the 180mag editor's blog
"Anyone who listens to an artist needs their eyes examined" -Claus Oldenburg
|If you'd like
to comment on anything
send us an email
You can track this page with firefox add-ons
||Top 200 artists
Here's a bit of fun, Saachi and the Times are running a vote to develop the top 200 list of artists of the 20th century. You'll find the list here:
Have a look and see how many artists you can spot. I started to go through the list to pick out all the photographers but gave up due to lack of time to do it.
Have a look and see how you do on your artist recognition powers. Can you pick out all the photographers at least?
|February 19, 2009
||Shooting in Series
In 180 magazine we like to showcase photographic stories, or series of work. We do this because we want our readers to see a consistent set of images from each photographer. Depth rather than breadth.
Who shoots in series? Fashion photographers, fine art photographers, documentary photographers, journalists, sports photographers, wedding photographers, senior portrait and school photographers and Mom and Pop (think of their "our kids" series that they have been working on for many years).
If you take photographs you might want to seriously consider working in a series of shots. It will get you away from thinking about a single image, take you away from copying other images and provide a framework to work within. It is often useful to explore a subject in detail rather than simply shooting anything that catches your eye.
A series is simply a set of inter-related shots. The series type most familiar to people today might be the fashion editorial. In an earlier age the most commonly recognized series would likely have been the photo-magazine story from such publications as Life, Look and Picture Post.
A series can be related by a common physical feature such as a river, a road or a town. It could be related by a common theme or idea such as a sport like baseball, or images of dancers. There may be a common visual motif such as a dominant colour or a unique point of view. Images could be related in time, such as the shots created by Eadweard Muybridge, or the shots Sally Mann has done of her family over the years.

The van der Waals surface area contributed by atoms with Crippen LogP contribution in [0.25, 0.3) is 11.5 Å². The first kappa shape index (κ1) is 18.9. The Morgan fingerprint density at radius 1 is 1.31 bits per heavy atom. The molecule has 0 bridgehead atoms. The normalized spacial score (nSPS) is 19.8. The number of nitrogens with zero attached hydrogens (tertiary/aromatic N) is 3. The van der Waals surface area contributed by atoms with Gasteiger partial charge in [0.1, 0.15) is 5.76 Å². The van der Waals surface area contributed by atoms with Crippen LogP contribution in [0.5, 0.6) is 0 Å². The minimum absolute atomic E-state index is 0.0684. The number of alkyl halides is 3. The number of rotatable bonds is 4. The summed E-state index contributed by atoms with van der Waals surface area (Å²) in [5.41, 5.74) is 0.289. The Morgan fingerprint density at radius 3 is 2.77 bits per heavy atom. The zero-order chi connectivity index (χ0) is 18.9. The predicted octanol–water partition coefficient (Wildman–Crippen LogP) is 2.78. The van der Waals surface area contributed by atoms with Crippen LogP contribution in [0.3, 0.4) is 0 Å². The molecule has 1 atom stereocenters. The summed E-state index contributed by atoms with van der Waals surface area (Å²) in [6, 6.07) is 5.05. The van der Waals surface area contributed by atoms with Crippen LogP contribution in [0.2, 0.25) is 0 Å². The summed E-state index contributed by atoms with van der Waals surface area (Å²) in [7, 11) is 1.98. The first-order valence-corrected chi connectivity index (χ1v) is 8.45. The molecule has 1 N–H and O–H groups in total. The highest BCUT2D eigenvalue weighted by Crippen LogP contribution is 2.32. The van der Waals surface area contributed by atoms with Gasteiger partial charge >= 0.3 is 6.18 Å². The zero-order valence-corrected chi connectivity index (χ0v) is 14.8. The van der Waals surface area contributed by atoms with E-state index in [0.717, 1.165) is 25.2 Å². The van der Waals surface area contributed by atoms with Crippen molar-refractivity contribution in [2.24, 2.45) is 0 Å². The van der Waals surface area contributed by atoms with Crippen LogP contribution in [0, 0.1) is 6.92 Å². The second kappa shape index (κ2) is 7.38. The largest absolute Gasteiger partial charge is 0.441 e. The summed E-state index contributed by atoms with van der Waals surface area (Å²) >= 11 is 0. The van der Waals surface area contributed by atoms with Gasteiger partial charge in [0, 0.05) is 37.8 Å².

Images in series may be related by such abstract ideas as strong diagonal composition or by typology as in the houses or industrial buildings of Bernd and Hilla Becher. The beach portraits of Reineke Dijkstra are an excellent example of portraiture done in series, and not much different in their physical setup from a set of senior portraits, although their emotional impact is certainly not the same.
With digital technology it is easy to do an immediate series of shots, digital media is cheap and once the camera is in your hands there is nothing to stop you from taking dozens of pictures of any particular subject.
This series of shadows isn't a particularly strong one, and something like this wouldn't necessarily deserve more than three images as presented here. It certainly wouldn't make a story unless there was much more happening. This is actually just a set of shots out of which I would expect to find one or two images. No story was being developed, the models were simply making shapes and having fun.
Series that extend over many years are a bit harder to create but they are also worthwhile and should be considered.
These shots are part of a multi-year series I have been working on which looks at all the different types of mask that we might put on. Eventually it will (and does) include much more than pigment on skin but here are three somewhat related shots from three different years. From the left we have mud applied from a riverbank, paint applied by an artist and makeup applied by a cosmetic artist. In this case the images aren't particularly suited for display side by side but would probably work nicely in a multi-page story with a little separation one from the other.
|February 18, 2009
||Body Image and
Photography as Cause and Cure
I had an interview with a former model who was interested in doing some figure work after being out of the business for a few years. She seemed quite enthusiastic after our chat but a couple days later, emailed to say that she had changed her mind. She had remembered that she quit the modeling business because of the emphasis on body image and she didn't think she should put herself in that situation again.
Fair enough, I have talked to more than one former model who quit for the very same reason. The constant quest to stay thin enough to satisfy the industry takes its toll on everyone I'm sure. In fact I'm starting to get quite tired of the new faces I see on some of the modeling blogs I read. I'm not against thin girls but these kids are not only thin, but interchangeable, the new ones look exactly like the old ones and I'm looking forward to a change in "look".